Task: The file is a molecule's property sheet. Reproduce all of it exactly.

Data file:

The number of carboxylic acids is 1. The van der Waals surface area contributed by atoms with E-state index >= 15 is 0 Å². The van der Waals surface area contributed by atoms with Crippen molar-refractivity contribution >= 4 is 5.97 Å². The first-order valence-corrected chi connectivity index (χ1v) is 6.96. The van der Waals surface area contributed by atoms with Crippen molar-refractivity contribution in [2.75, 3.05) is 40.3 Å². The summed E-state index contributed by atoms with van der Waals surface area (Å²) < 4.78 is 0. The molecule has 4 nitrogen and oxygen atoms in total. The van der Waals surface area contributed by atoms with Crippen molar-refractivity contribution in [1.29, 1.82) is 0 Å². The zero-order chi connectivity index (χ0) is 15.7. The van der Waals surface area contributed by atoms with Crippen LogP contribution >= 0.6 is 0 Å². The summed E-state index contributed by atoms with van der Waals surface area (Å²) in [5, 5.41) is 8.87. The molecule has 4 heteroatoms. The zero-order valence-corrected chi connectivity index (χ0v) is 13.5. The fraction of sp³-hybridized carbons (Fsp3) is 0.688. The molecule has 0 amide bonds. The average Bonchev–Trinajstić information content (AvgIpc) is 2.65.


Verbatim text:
The number of carboxylic acids is 1. The van der Waals surface area contributed by atoms with E-state index >= 15 is 0 Å². The van der Waals surface area contributed by atoms with Crippen molar-refractivity contribution >= 4 is 5.97 Å². The first-order valence-corrected chi connectivity index (χ1v) is 6.96. The van der Waals surface area contributed by atoms with Crippen molar-refractivity contribution in [2.75, 3.05) is 40.3 Å². The summed E-state index contributed by atoms with van der Waals surface area (Å²) < 4.78 is 0. The molecule has 4 nitrogen and oxygen atoms in total. The van der Waals surface area contributed by atoms with Crippen molar-refractivity contribution in [1.29, 1.82) is 0 Å². The zero-order chi connectivity index (χ0) is 15.7. The van der Waals surface area contributed by atoms with Crippen LogP contribution >= 0.6 is 0 Å². The summed E-state index contributed by atoms with van der Waals surface area (Å²) in [5, 5.41) is 8.87. The molecule has 4 heteroatoms. The zero-order valence-corrected chi connectivity index (χ0v) is 13.5. The fraction of sp³-hybridized carbons (Fsp3) is 0.688. The molecule has 0 amide bonds. The average Bonchev–Trinajstić information content (AvgIpc) is 2.65.